As he lived, he remembered the skin-friction, the soft-muscled arch of her back, sweat beading crystalline across her collarbone. But as he died, all that remained was the defenceless kiss she offered his shoulder, afterward, before sleep.

-- from Kinaesthesia

John sat to finish Paradise Lost with those ulcerated lips, those blind eyes, those pinched, gritted kidneys. Ribs rutted his chest. That pelican daughter, the quill in her fingertips stained with ink and blood – the smell of it all, flesh like wet clay. He spoke his poem, already written, already read. It was inked into eternity through that girl’s bone and skin, her tendons, throbs of wet brainwork, nauseating pulp. He read the world into symmetry, his body to poverty, his daughter to death, his poem and name into rock and sky.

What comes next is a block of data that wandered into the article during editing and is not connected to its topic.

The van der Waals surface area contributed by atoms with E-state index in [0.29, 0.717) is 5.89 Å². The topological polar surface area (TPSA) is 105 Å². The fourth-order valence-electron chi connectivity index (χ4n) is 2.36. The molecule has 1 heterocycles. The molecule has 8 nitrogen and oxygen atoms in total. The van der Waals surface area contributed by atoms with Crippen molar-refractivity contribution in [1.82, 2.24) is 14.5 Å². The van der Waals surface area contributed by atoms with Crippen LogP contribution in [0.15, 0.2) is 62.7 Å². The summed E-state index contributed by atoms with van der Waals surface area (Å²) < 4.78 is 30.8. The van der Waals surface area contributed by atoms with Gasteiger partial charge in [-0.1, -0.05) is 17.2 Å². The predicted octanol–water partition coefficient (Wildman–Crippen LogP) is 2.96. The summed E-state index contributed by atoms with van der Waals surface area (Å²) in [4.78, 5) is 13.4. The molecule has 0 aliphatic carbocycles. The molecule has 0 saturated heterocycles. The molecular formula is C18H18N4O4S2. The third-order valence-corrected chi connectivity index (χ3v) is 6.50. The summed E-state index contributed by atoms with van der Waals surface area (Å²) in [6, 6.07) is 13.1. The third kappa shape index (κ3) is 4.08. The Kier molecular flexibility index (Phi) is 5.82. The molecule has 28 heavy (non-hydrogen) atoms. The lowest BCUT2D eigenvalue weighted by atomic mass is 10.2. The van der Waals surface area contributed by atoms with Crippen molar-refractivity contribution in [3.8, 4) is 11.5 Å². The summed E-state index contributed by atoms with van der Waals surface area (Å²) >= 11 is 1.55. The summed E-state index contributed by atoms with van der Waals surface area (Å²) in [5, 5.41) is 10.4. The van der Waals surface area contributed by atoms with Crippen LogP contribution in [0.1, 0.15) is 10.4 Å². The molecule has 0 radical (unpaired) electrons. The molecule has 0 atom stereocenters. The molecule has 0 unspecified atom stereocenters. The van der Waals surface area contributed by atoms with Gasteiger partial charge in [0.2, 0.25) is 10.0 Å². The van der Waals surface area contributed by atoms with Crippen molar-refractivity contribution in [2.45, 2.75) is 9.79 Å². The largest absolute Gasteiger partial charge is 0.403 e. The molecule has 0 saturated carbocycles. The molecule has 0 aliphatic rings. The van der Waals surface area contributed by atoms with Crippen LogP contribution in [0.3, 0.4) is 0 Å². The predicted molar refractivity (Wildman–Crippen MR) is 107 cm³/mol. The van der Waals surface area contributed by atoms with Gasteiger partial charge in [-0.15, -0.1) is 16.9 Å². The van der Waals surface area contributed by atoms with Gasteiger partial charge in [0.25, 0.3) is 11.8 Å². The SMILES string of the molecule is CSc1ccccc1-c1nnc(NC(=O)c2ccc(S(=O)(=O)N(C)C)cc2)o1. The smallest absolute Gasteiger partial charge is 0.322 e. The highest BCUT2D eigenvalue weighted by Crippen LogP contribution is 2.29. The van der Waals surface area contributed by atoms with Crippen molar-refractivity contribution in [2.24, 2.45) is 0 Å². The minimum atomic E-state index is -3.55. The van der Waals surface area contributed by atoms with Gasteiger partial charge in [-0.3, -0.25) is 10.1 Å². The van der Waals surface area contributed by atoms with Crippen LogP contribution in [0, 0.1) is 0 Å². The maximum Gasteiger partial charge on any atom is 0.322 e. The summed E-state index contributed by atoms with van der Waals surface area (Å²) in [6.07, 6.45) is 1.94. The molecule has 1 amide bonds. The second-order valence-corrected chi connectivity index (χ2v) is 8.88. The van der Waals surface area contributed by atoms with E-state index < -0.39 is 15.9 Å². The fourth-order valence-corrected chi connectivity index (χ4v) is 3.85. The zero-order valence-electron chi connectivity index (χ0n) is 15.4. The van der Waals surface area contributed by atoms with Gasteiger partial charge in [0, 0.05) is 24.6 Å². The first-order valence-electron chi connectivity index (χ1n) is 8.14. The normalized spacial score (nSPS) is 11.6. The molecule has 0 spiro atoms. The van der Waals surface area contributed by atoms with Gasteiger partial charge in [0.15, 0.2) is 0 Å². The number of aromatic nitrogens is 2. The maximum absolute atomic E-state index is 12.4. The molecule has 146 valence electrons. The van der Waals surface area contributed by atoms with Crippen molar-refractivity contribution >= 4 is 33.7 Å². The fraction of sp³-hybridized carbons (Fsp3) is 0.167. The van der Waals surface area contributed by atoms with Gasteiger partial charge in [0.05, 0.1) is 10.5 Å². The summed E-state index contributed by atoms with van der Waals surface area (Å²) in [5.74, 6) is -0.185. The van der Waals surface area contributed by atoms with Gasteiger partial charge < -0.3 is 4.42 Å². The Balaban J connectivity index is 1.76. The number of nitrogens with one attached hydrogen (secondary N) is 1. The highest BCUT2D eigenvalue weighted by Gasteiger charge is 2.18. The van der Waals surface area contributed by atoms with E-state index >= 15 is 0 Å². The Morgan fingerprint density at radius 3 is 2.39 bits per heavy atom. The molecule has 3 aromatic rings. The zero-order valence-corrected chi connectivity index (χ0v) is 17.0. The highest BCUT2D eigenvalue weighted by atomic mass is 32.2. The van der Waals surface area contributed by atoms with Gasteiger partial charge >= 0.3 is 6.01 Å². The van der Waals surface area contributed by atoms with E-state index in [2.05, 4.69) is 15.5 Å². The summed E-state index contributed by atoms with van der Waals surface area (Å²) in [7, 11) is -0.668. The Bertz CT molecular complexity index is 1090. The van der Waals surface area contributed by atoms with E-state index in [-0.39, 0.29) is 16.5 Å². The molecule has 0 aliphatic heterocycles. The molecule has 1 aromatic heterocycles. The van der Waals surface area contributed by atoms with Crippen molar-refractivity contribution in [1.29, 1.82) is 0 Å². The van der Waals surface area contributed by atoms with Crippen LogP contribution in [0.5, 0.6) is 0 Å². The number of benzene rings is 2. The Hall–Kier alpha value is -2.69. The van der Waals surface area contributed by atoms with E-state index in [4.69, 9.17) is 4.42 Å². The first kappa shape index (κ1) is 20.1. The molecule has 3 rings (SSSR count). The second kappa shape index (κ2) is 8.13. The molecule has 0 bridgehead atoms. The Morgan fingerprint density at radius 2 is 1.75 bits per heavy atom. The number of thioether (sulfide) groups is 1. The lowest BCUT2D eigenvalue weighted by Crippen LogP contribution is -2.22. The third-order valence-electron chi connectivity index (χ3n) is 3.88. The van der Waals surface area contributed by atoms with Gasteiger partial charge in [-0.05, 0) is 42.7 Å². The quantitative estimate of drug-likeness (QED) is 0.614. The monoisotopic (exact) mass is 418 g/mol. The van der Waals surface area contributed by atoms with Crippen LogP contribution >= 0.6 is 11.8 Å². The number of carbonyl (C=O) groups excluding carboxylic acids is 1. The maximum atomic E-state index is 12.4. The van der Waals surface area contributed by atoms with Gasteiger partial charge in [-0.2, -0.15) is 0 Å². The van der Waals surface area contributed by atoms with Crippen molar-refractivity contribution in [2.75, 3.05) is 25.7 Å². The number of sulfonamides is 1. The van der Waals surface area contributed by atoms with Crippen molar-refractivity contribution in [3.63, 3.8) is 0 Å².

-- from The Smell of it All

Rose, two years old, waddled over and grabbed Stan’s leg. ‘Rose,’ he said. He placed his hand on the back of her neck. ‘Rose-of-mine.’ His fingertips were thickly callused, numb to soft things, but he knew well enough the smoothness of her skin.

-- from Wharekaho Beach, 1944